Did you know that childhood asthma causes more school absences than any other single pediatric disorder?

And the problem seems to be growing. The past 10 to 15 years has seen a dramatic in newly diagnosed asthma cases in the U.S.

What is Asthma?

Asthma can be described as obstruction of the lungs’ airflow to varying degrees, and extreme sensitivity in the airway to any number of environmental conditions. You might be surprised to learn that asthmas is the most common of all chronic childhood illnesses. It is also one of the leading causes of hospitalizations for acute care of children. In the U.S., asthma affects nearly 5 million children under the age of 18.

What are the Symptoms?

During an acute attach of asthma, the child typically appears anxious and exhibits wheezing and painful and/or labored breathing. This breathing difficulty results when the rib cage puts pressure on the lungs, causing compression of the soft tissues (alveoli and small bronchi). The reduced airflow caused by this pressure, combined with the presence of mucus, results in wheezing when the child exhales.

What Triggers Asthma?

Although it cannot be accurately predicted who will develop asthma, there are some children who may be at higher risk. Triggering mechanisms can include pollens, house dust, and animals. Other factors include exposure to cold and psychological stress factors. Physical exertion has also been recognized as a cause of asthma or may aggravate an asthmatic condition. Some experts believe that asthma may be associated with the increased level of pollution in our environment.

How is Asthma Treated?

There is no ‘cure’ for asthma. The only treatment is to control its symptoms. The primary medical approach is drug therapy. For those types of asthma that are triggered by allergies, avoidance of those substances that produce the allergic reaction is also important.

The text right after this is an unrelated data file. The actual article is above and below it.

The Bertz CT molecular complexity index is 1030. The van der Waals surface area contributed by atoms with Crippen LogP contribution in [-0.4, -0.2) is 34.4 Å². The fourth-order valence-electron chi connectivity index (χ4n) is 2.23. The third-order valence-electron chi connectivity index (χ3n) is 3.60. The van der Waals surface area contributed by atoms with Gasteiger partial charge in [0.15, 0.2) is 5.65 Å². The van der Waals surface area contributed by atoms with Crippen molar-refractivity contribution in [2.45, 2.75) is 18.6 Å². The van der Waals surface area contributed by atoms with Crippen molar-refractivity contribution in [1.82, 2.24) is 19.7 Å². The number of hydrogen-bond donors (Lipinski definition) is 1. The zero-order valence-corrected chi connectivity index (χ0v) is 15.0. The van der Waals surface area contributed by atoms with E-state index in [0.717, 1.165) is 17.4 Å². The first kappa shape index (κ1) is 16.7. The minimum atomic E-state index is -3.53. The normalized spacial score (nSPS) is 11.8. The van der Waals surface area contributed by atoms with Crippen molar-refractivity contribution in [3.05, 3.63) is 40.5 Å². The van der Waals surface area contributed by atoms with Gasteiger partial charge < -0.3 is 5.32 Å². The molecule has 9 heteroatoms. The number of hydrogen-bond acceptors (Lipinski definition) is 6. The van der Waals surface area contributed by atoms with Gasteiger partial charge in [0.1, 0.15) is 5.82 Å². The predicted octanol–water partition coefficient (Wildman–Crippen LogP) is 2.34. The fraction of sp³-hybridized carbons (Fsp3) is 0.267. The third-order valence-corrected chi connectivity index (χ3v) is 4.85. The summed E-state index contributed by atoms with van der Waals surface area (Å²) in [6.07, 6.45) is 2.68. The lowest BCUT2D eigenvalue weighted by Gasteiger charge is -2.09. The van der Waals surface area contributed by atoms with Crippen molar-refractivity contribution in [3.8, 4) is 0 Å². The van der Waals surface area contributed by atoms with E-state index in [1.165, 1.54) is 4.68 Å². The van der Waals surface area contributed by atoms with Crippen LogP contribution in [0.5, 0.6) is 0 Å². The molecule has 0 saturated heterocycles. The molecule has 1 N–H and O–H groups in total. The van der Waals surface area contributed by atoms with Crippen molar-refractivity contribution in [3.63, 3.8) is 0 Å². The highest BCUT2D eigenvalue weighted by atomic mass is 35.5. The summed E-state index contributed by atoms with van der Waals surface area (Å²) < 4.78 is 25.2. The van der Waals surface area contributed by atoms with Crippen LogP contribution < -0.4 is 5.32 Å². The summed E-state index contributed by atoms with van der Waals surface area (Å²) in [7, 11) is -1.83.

Drugs in the steroid family are a typical treatment for acute asthmatic episodes. Inhalers are often used in early stages of the disease, or for minor attacks. These inhalers, or bronchodilators, are used to help ease the restriction to the airway. Unfortunately, many patients find it necessary to continue using inhalers throughout their lives.

Are There Side Effects?

If you and your physician are considering the use of drugs to manage your child’s asthma, it is important to weigh the potential benefits against the risks. Although the treatment of asthma by medication is common and for many, life sustaining, there may be other health complications associated with this approach.

Frequent side effects of drugs commonly used to treat asthma include sissiness, headache, nausea, diarrhea, indigestion, increased heart rate, nervousness, throat, nasal and eye irritations, insomnia, fluid retention, increased appetite, suppression of the immune system, oral yeast infections, and long term usage has been linked to learning disabilities. Less common side effects include allergic reactions, heart problems, diabetes, increased blood pressure, and stomach pain.

Can Chiropractic Help?

Several clinical trials and studies have noted positive correlation between Chiropractic care and the patients perception of relief from their asthma symptoms. Perhaps more compelling are the personal stories of parents and children who have experienced the benefits firsthand. Many have observed a decrease in the severity of asthma symptoms after implementing a schedule or regular Chiropractic visits.

Chiropractic care represents a safe, drug-free approach that could reduce or eliminate the need for medication. Consider talking to a qualified Doctor of Chiropractic to learn more about how regular Chiropractic care may benefit your child!

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